It’s hard to avoid Beyonce this month – In the last two weeks alone I’ve watched her on “Saturday Night Live,” the American Music Awards, at the World Music Awards in Monte Carlo, on the red carpet for her premiere of her new movie “Cadillac Records,” on “Ellen,” on the finale of “TRL” and on the “Today” show.
And she’s got a lot more to go in promoting her third studio album, “I Am… Sasha Fierce,” which came out last Tuesday, November 18. This morning we all learned that her album debuted #1 on the Billboard album charts.
Her live performances have been nothing short of incredible. While the “SNL” windblown version of “If I Were A Boy” was a tad awkward, she blew us away on the AMAs and on “Today” this morning. Her accompanying all-female band is refreshing to see, and the “Single Ladies” choreography is infectious, even starting a wave of YouTube imitations.
A few weeks ago I wrote about the first two singles from the album – the uptempo jam “Single Ladies (Put A Ring On It) and the ballad “If I Were A Boy” – each of them equally strong, and amongst her best songs to date.
This past weekend I finally listened through the full album a few times. Beyonce and her father / manager, Matthew Knowles, have divided it into two-discs – the ballads (the “I Am…” disc) and the bangin’ hits (”… Sasha Fierce” – Beyonce’s on-stage alter-ego).
Now, the album was released in 3 different versions – the Standard Edition, which is the only version her record label has sent thus far to Access Hollywood, and has only 5 songs on each disc – the Deluxe Edition, which has 10 (ballads) and 9 (uptempo) tracks on each disc – and an International version. The different versions are meant to market to different folks.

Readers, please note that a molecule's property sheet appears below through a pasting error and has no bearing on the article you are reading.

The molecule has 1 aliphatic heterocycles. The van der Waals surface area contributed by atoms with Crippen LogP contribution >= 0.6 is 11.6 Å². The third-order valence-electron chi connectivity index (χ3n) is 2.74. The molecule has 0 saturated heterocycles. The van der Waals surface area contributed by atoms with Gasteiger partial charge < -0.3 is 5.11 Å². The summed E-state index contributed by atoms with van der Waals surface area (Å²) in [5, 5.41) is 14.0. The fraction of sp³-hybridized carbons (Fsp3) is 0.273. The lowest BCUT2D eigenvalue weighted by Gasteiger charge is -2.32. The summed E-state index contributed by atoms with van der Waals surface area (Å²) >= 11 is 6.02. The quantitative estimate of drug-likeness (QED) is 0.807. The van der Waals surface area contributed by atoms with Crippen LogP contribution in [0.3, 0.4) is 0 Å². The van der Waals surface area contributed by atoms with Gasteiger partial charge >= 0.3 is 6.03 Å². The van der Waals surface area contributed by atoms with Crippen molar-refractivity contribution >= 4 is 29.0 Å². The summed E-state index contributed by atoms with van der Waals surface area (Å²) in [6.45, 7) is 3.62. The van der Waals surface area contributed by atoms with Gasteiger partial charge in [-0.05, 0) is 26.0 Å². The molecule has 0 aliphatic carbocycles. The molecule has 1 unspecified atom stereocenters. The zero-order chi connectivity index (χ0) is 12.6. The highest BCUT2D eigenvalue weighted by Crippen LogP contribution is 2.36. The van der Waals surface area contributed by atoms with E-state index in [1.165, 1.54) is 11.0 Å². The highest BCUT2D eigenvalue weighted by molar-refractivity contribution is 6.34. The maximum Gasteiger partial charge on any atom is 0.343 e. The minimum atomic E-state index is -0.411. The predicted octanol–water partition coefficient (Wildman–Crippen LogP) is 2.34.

I was annoyed at the Standard Edition, because of the simple fact that I didn’t want to go through with the physical act of hitting Eject on my CD player and changing discs after only listening to 5 songs. It’s an awkward user-experience.
That being said, the ballad CD is infinitely better than the uptempo disc. Beyonce has refined her voice to a level that it’s never been at before, and in my opinion, it works best when not accompanied by all of the surrounding action.
The best song on this new disc is undoubtedly the ballad “Halo,” which could very well go on to be the best-selling single of her career. Her vocals soar high and the reverb on the refrain of the chorus is actually used well in the recording studio for once. Also standing out on this disc is her version of “Ave Maria,” which is truly a religious experience for anyone who listens (this coming from a Jew).
There wasn’t a single track on the “Sasha Fierce” disc that I enjoyed as much as lead single “Single Ladies.” “Sweet Dreams” and “Radio” are both cute, but left me wanting more.
Now, that being said, I haven’t heard 9 of her 19 new tracks. I’ve heard that “Ego” and “Hello” are both stand out tracks from the Deluxe version of “…Sasha Fierce,” but I haven’t heard them yet.
I was hoping this would be the magnum opus album of Beyonce’s career thus far, but I think that honor still belongs to her debut disc, 2003’s “Crazy In Love,” which didn’t have a generic song anywhere on it.
Then again, the label has apparently put the Deluxe Edition in the mail for us, so when I get it, maybe I’ll write about it a third time and hold some new opinions.